The Foreign Service Journal, January-February 2024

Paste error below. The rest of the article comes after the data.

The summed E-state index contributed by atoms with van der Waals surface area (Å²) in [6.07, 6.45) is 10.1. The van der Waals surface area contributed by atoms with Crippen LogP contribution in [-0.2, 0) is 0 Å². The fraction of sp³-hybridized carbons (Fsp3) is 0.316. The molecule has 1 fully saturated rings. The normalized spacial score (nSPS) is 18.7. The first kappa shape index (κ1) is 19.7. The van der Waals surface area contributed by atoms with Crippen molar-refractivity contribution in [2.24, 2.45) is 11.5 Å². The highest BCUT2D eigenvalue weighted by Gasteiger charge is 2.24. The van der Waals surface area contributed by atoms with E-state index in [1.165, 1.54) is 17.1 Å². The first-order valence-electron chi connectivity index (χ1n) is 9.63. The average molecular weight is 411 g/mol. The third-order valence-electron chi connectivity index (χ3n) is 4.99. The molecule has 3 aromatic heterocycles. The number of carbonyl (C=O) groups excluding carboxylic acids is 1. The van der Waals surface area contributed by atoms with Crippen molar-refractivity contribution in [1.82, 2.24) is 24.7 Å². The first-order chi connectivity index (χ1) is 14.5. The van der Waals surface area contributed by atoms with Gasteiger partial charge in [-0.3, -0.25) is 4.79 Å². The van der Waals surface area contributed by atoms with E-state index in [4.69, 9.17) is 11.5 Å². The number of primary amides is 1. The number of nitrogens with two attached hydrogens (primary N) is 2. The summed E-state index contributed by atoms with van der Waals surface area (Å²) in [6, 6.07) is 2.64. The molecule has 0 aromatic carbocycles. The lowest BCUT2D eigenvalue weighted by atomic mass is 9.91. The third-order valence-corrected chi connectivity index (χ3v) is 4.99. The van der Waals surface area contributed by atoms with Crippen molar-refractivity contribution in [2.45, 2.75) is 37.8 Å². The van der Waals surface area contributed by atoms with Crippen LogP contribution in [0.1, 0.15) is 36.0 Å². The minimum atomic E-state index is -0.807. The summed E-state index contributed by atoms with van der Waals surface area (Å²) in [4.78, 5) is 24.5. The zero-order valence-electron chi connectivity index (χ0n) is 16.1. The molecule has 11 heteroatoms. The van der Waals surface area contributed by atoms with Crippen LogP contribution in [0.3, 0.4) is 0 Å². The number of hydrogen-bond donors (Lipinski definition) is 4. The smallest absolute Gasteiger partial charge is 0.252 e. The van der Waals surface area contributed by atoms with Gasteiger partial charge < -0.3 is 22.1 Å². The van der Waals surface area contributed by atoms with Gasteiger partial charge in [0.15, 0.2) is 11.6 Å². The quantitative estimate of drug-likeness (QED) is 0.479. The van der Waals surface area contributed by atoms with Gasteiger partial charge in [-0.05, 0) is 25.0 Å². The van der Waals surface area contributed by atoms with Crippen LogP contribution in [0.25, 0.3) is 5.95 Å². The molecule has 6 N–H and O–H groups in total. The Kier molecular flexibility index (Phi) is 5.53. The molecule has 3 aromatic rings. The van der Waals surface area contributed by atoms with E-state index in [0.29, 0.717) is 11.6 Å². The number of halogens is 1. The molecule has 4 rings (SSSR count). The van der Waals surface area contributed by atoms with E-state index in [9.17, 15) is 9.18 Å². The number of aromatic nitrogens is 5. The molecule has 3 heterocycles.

10 JANUARY-FEBRUARY 2024 | THE FOREIGN SERVICE JOURNAL LETTERS Build a Leadership Culture Secretary Blinken’s Oct. 23 speech inaugurating the new Innovation building at the Foreign Service Institute was captivating, enthusiastic, and complete. The workforce should be inspired by the State Department’s commitment to a training float, expanded work to incorporate diversity, equity, inclusion, and accessibility into all we do, and renewed attention to locally employed (LE) staff. Now it falls to all of us to take that inspiration and redouble efforts to build a culture of leadership in the State Department. That is the only way the ideas laid out in the Secretary’s speech will be realized. We need to start asking tougher questions about the modernization effort, such as: How can such efforts succeed if they can be scrapped the moment a new high-ranking appointee walks in the door? We need to forge greater personal and professional ties with our greatest workforce asset, LE staff, and really listen to their concerns about workload, compensation, and recognition (beyond photo ops) of them as our institutional knowledge. We need to ask FSI’s high-ranking officers if FSI was their first bidding choice, and if not, why not. We need to create a culture where we expect some of the best officers to consider bidding on FSI jobs as an essential contribution to building the strength of our organization. We need to ask how employees will be guaranteed the learning/training time offered by the new “career-long training portal” if we do not have chiefs of mission or deputies who will respect the opportunities it offers. If post leaders say the workload does not allow for such training, we should ask what they are directing staff to do. Then we should analyze whether all that work is based on strategic thought or on the whims of those who have succeeded in an organization that has traditionally required only three weeks of leadership training. We should request meticulous transparency of the Secretary’s Policy Ideas Channel to see how ideas are submitted, considered, and implemented. The speech at FSI was amazing—we can bring those words to life with some hard-nosed, grassroots work. Let’s surprise the next crop of appointees and their staffers with a true culture of leadership. John Fer FSO Arlington, Virginia DETO Developments: A Glass Half Empty? Adam Pearlman’s letter, “The DETO Landscape: An Optimistic Caution,” in the October 2023 issue of The Foreign Service Journal attempts to warn of the threats to DETOs for Foreign Service spouses, but it is much more pessimistic than it is optimistic. With regard to Executive Order 14100, having participated in the White House’s Joining Forces interagency policy committee (IPC) meetings, I want to assure Mr. Pearlman and other FSJ readers that many agencies are actively participating and coordinating on DETO policy development and management; there is a sub-IPC specific to DETO with vocal State Department participants. While it’s true that E.O. 14100 refers only to military family members, the grim picture Mr. Pearlman paints does not reflect the breadth of these discussions or what anyone envisions for the DETO program. While I appreciate the issues Mr. Pearlman voices, I perceive his concern as arising from a general wariness of military spouses. I caution against Foreign Service families viewing military families with an “us vs. them” mentality. With involuntary transfers, overseas orders, an up-or-out system of promotion, and our relatively small percentage of the federal employee population, we are more alike than we are different. I appreciate the gains the Foreign Service community achieved in the FY22 and FY23 NDAAs, and that these wins were inclusive of all federal employees. However, there is a difference between military and Foreign Service spouses and other federal employees; other federal employees get to choose where they live and when/if they move. The READINESS Act, introduced in Congress this past November and of which I am a co-author, is an initiative which creates a retention path for federally employed military and Foreign Service spouses during permanent changes of station. (Thank you to AFSA for the endorsement.) In writing this legislation, our small group of federally employed military spouses (some of whom are Foreign Service officers) and a former federally employed military spouse aimed to be as inclusive as possible, but we have been pragmatic in our approach. Despite plenty of consternation surrounding remote work, military families have bipartisan support in Congress, which we are leveraging in pushing for the READINESS Act’s passage. As we aim to be inclusive of the Foreign Service community’s needs, I hope